5 Common Barbell Mistakes That May Be Holding You Back
Beau Bradbury CSCS, CPT
1. Putting Technique on the Back Burner
One of the most common errors I see with people is their desire to rush into the big weights meanwhile putting their technique on the back burner. If you can’t do it right with an empty bar than it doesn’t make a whole lot of sense to add more weight. One of my favorite books is just shy of 400 pages and the bulk of it covers 4 movements. Complete mastery of a movement is a beautiful thing, but it takes practice, time and patience. Before embarking on a strength training program I cannot stress enough the importance of getting with a qualified strength coach to teach you the movements and/or have a tune up session once a week or so to make sure you are dialed in. However, if every time you can train with a coach nearby the better as you may slip into bad habits over time.
This one is also a training program killer. You’re going along your program and decide instead of the 5lb increase as recommended you are feeling strong today, why not throw another 25 on each side. When I was younger I would fall victim to this as well. Being highly motivated is a beautiful thing, but getting greedy with it is not. A rule of thumb: MAKE THE LITTLE PLATES YOUR BEST FRIEND. Little plates mean progress. Getting unstuck is much harder than just staying the course with your small progressive increments.
3. Lack of Recovery
The ability to rest and recover should be an easy task. However, weight training can get quite addicting. When you perform a heavy set of say 5 reps on the squat with 250lbs for the first time and then the next session with 255 you are applying overload to your muscles. Think of it like a nice tan versus a sunburn. If you overtrain your system or not give it enough recovery you’re basically sunburning the hell out of your system. This causes loss of strength, staleness and then burnout. However, if you give yourself plenty of recovery your muscles will adapt to the progressive stress in a positive way (Supercompensation) and you should be able to lift a wee bit more than last session.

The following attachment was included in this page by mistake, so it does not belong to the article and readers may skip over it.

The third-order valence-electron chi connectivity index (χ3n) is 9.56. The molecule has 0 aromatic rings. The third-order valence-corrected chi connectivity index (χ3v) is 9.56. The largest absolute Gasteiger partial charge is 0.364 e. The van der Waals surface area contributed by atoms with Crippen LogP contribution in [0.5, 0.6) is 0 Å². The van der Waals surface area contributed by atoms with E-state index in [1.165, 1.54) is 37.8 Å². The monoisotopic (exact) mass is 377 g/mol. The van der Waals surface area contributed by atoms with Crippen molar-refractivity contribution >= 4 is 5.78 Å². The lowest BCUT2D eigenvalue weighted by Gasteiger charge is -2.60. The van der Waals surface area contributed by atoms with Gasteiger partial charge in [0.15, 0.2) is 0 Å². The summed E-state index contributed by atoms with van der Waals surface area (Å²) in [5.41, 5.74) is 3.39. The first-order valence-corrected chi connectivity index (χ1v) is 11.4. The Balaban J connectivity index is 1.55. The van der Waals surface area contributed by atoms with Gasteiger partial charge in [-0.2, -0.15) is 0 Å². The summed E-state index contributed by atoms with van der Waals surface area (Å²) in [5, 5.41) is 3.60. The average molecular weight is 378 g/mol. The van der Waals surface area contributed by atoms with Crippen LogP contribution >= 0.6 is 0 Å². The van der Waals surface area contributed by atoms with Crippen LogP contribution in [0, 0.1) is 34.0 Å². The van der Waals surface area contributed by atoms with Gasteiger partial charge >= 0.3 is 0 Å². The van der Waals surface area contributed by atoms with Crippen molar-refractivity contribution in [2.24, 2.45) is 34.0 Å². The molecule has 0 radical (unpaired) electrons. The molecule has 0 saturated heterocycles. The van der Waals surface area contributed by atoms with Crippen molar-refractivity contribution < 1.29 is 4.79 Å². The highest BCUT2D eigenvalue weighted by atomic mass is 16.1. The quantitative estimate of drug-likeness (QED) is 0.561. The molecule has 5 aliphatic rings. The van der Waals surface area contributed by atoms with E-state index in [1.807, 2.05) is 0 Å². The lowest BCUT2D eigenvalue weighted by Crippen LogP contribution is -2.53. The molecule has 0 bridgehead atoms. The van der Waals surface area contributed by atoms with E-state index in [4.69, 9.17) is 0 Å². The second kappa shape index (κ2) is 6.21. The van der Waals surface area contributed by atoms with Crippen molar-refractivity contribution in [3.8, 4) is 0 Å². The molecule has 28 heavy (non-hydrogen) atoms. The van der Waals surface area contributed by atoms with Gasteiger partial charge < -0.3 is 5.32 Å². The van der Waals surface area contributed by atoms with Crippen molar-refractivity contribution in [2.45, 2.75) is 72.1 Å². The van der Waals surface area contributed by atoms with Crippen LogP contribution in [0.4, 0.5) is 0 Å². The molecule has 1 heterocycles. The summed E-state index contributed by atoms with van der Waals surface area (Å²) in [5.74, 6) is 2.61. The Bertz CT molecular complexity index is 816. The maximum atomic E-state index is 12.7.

4. Short Rest Periods
Say you have 3x5 on the bench press and your weight for the day is 210 pounds. You warm up well and slam up your 1st work set of 5 with ease. You're thinking man I am getting stronger because last session was 205 and felt tough. Then the second set you get under the bar and eeeeek out 5 again, barely. The third set you get 3 and get pinned then you are mad at yourself, mad at the program, mad at the coach and mad at Dr. Phil wondering what went wrong. Chances are if the first set was easy, you just didn’t rest enough between sets. a good 3-5 minutes is optimum for rest between heavy work sets. This gives your body plenty of time to replenish lost muscle energy (think creatine phosphate) and gives you a much better chance to make your weights go up.
5. Inadequate Nutrition
If your goal is to get stronger you are going to have eat plenty of food to help your body recover and grow stronger. Now if you are already overweight, strength training can be a big part of a weight loss program and we have a diet plan that you can plug into that will help do just that. If you are a guy/gal who wants to keep pushing up heavier and heavier weight you are going to need to make sure to eat plenty of calories. Ideally from whole food sources. Like John Welbourn says the best protein sources have “faces, souls and a mother.”
Bonus 6. Distractions
Now here is one last thing getting stronger takes commitment. All out focus and drive. You must commit to it without distraction. If on Monday you want to get really strong, but then on Tuesday you want to run a marathon and on Wednesday you want to become the greatest racquetball player this side of the Mississippi then you are in fact distracted. Remember, chase two rabbits catch none. I'd recommend sit down and have a talk with yourself to figure out your major goal and pursue it with all you've got.